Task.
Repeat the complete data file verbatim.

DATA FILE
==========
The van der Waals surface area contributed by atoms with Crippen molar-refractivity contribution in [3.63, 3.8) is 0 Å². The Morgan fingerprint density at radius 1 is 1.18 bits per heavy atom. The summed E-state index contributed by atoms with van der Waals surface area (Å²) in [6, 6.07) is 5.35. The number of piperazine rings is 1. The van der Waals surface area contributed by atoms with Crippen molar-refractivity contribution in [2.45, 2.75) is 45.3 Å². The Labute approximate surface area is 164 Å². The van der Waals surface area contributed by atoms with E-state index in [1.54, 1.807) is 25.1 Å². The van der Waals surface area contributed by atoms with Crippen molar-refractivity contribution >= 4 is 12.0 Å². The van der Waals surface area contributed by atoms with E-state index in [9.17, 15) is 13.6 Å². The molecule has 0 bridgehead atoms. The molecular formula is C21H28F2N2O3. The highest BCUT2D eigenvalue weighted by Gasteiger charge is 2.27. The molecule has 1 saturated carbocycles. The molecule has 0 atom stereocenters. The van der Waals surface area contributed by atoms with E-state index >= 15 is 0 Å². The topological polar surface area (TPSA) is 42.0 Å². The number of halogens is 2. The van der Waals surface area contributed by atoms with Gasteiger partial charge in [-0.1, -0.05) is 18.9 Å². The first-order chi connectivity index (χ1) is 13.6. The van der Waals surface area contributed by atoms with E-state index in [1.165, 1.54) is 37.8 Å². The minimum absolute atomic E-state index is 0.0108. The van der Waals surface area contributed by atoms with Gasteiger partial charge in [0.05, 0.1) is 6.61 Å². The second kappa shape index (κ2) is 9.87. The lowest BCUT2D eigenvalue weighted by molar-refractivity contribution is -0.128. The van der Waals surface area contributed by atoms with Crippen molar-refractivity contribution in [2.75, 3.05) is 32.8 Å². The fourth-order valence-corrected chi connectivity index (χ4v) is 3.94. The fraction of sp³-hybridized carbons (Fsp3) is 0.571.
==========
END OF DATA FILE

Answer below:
The van der Waals surface area contributed by atoms with Crippen molar-refractivity contribution in [3.63, 3.8) is 0 Å². The Morgan fingerprint density at radius 1 is 1.18 bits per heavy atom. The summed E-state index contributed by atoms with van der Waals surface area (Å²) in [6, 6.07) is 5.35. The number of piperazine rings is 1. The van der Waals surface area contributed by atoms with Crippen molar-refractivity contribution in [2.45, 2.75) is 45.3 Å². The Labute approximate surface area is 164 Å². The van der Waals surface area contributed by atoms with E-state index in [1.54, 1.807) is 25.1 Å². The van der Waals surface area contributed by atoms with Crippen molar-refractivity contribution >= 4 is 12.0 Å². The van der Waals surface area contributed by atoms with E-state index in [9.17, 15) is 13.6 Å². The molecule has 0 bridgehead atoms. The molecular formula is C21H28F2N2O3. The highest BCUT2D eigenvalue weighted by Gasteiger charge is 2.27. The molecule has 1 saturated carbocycles. The molecule has 0 atom stereocenters. The van der Waals surface area contributed by atoms with E-state index >= 15 is 0 Å². The topological polar surface area (TPSA) is 42.0 Å². The number of halogens is 2. The van der Waals surface area contributed by atoms with Gasteiger partial charge in [-0.1, -0.05) is 18.9 Å². The first-order chi connectivity index (χ1) is 13.6. The van der Waals surface area contributed by atoms with E-state index in [1.165, 1.54) is 37.8 Å². The minimum absolute atomic E-state index is 0.0108. The van der Waals surface area contributed by atoms with Gasteiger partial charge in [0.05, 0.1) is 6.61 Å². The second kappa shape index (κ2) is 9.87. The lowest BCUT2D eigenvalue weighted by molar-refractivity contribution is -0.128. The van der Waals surface area contributed by atoms with Crippen molar-refractivity contribution in [2.75, 3.05) is 32.8 Å². The fourth-order valence-corrected chi connectivity index (χ4v) is 3.94. The fraction of sp³-hybridized carbons (Fsp3) is 0.571.